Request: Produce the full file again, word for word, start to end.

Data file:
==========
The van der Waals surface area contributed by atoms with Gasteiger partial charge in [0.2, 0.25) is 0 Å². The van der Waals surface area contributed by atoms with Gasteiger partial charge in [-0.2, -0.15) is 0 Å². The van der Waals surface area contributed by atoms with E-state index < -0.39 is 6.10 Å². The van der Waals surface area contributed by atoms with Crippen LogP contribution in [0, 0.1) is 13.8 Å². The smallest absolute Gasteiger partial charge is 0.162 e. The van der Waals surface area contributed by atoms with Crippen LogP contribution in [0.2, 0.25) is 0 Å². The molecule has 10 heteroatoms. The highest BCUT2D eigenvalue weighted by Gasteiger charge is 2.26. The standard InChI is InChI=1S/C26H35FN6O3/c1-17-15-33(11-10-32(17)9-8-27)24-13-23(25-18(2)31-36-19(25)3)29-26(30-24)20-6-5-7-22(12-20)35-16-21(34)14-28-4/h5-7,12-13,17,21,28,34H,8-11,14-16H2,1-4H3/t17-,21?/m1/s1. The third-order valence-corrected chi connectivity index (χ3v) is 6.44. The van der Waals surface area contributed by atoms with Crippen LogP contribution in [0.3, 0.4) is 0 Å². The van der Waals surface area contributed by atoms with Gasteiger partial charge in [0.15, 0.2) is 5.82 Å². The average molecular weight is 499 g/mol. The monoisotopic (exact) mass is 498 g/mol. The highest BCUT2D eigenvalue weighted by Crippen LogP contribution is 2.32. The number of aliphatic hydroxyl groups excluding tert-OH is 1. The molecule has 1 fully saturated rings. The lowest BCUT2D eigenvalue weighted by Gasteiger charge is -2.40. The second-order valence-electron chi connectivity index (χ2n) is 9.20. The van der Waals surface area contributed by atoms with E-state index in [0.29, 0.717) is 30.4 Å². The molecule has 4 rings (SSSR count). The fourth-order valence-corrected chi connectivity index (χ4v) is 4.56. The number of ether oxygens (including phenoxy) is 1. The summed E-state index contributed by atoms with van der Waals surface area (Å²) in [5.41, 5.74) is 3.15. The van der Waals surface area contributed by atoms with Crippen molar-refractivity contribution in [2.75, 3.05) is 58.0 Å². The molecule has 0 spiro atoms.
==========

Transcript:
The van der Waals surface area contributed by atoms with Gasteiger partial charge in [0.2, 0.25) is 0 Å². The van der Waals surface area contributed by atoms with Gasteiger partial charge in [-0.2, -0.15) is 0 Å². The van der Waals surface area contributed by atoms with E-state index < -0.39 is 6.10 Å². The van der Waals surface area contributed by atoms with Crippen LogP contribution in [0, 0.1) is 13.8 Å². The smallest absolute Gasteiger partial charge is 0.162 e. The van der Waals surface area contributed by atoms with Crippen LogP contribution in [0.2, 0.25) is 0 Å². The molecule has 10 heteroatoms. The highest BCUT2D eigenvalue weighted by Gasteiger charge is 2.26. The standard InChI is InChI=1S/C26H35FN6O3/c1-17-15-33(11-10-32(17)9-8-27)24-13-23(25-18(2)31-36-19(25)3)29-26(30-24)20-6-5-7-22(12-20)35-16-21(34)14-28-4/h5-7,12-13,17,21,28,34H,8-11,14-16H2,1-4H3/t17-,21?/m1/s1. The third-order valence-corrected chi connectivity index (χ3v) is 6.44. The van der Waals surface area contributed by atoms with Crippen LogP contribution in [0.3, 0.4) is 0 Å². The van der Waals surface area contributed by atoms with Gasteiger partial charge in [0.15, 0.2) is 5.82 Å². The average molecular weight is 499 g/mol. The monoisotopic (exact) mass is 498 g/mol. The highest BCUT2D eigenvalue weighted by Crippen LogP contribution is 2.32. The number of aliphatic hydroxyl groups excluding tert-OH is 1. The molecule has 1 fully saturated rings. The lowest BCUT2D eigenvalue weighted by Gasteiger charge is -2.40. The second-order valence-electron chi connectivity index (χ2n) is 9.20. The van der Waals surface area contributed by atoms with E-state index in [0.29, 0.717) is 30.4 Å². The molecule has 4 rings (SSSR count). The fourth-order valence-corrected chi connectivity index (χ4v) is 4.56. The number of ether oxygens (including phenoxy) is 1. The summed E-state index contributed by atoms with van der Waals surface area (Å²) in [5.41, 5.74) is 3.15. The van der Waals surface area contributed by atoms with Crippen molar-refractivity contribution in [2.75, 3.05) is 58.0 Å². The molecule has 0 spiro atoms.